This time it was the New York Giants, a team Pioli grew up following, that sought Pioli's talents as it works to replace retiring general manager Ernie Accorsi. New York requested and was granted permission by New England to speak to Pioli about its current opening, but the Patriots V.P. declined the opportunity.
"I am very honored to be granted the opportunity to discuss a potential position with the New York Giants," Pioli said in a written statement released by the Patriots. "I have tremendous respect for the Kraft family, the Mara family, the Tisch family and the Giants organization. After careful consideration, and for personal reasons, I am continuing in my current role with the New England Patriots."
Pioli has led the Patriots personnel department for the last seven seasons, working hand-in-hand with Bill Belichick throughout his tenure in New England. The pair actually met at Giants training camp when Belichick was still an assistant in New York and Pioli was an eager up-and-comer. Belichick then gave Pioli his first NFL job in 1992 as a pro personnel assistant for the Browns until 1995. He then spent one season working as the director of pro personnel when the franchise moved to Baltimore before returning to Belichick's side to work for the Jets in 1997 and then following him to New England in 2000.
Pioli has twice been named The Sporting News George Young NFL Executive of the Year - 2003 and 2004 - joining Bill Polian and Bobby Beathard as the only three executives to win the award in consecutive seasons. Pioli, 42, was also the youngest to win the award the first time around in 2003.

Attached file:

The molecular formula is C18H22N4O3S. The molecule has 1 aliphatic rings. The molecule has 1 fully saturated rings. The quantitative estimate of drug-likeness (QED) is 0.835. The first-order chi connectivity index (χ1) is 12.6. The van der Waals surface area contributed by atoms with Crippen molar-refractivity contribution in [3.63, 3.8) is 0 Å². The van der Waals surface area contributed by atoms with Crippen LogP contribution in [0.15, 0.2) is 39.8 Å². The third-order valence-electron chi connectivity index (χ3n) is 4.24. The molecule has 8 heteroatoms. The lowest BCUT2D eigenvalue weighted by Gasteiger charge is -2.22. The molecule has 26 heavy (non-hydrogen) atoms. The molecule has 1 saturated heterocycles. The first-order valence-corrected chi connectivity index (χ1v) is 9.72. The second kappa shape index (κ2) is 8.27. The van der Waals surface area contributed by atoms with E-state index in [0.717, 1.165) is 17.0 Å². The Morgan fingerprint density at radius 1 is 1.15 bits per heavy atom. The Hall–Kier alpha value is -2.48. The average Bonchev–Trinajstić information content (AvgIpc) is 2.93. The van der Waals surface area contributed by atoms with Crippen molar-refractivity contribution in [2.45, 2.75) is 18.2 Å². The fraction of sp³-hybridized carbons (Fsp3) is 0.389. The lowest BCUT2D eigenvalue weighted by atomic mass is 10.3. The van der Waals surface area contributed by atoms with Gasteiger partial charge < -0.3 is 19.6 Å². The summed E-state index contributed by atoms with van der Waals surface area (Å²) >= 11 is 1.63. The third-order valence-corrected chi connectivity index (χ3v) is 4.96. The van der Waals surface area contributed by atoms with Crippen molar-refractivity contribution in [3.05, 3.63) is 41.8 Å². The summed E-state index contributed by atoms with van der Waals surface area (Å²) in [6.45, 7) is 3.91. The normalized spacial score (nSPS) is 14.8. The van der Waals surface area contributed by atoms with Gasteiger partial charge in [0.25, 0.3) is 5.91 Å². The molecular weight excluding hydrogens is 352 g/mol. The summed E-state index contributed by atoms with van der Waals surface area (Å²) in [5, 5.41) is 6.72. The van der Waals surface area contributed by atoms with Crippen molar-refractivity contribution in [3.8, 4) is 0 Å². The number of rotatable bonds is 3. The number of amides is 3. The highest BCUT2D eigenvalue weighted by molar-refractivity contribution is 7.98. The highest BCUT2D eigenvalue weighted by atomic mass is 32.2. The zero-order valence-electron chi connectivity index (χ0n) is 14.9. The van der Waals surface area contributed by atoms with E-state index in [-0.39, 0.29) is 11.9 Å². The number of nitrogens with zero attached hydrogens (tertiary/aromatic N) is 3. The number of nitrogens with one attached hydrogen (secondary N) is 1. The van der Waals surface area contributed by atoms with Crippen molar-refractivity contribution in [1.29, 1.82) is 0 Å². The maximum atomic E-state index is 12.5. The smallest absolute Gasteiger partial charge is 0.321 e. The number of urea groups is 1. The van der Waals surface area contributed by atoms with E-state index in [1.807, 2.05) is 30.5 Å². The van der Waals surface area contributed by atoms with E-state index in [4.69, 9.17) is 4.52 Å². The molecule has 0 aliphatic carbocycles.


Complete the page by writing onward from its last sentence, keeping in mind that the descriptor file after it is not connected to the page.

Previously, Pioli turned down a February 2005 pursuing by the Seattle Seahawks to take over that team's front office. Despite a reported lucrative offer for five years and $15 million, Pioli remained with the Patriots and signed an extension with the team later that summer.
In 2006, Pioli and the rest of the Patriots front office endured maybe its most challenging season. The team lost a number of key free agents last spring, including Adam Vinatieri, Willie McGinest and David Givens, and then was forced into trading former Super Bowl MVP Deion Branch after an extended contract dispute.
But through the tough times, Pioli and Co. put in another solid draft class led by rookie running back Laurence Maroney, have a reported $30 million of salary cap room heading into the new free agent season and are the only team to hold two first-round picks in this April's draft. All that, and the team is still playing in the postseason, competing for a chance at a potential fourth Super Bowl title in the last six seasons.
Apparently it was all too much for Pioli to pass up, even for what some have speculated would be his dream job.
|Rocker Jon Bon Jovi (L) walks with Patriots VP of Player Personnel Scott Pioli (R) at Patriots training camp on the practice fields behind Gillette Stadium in Foxborough, Mass. Aug 14, 2006 (Photo: PatriotsInsider.com / Kevin Saleeba)|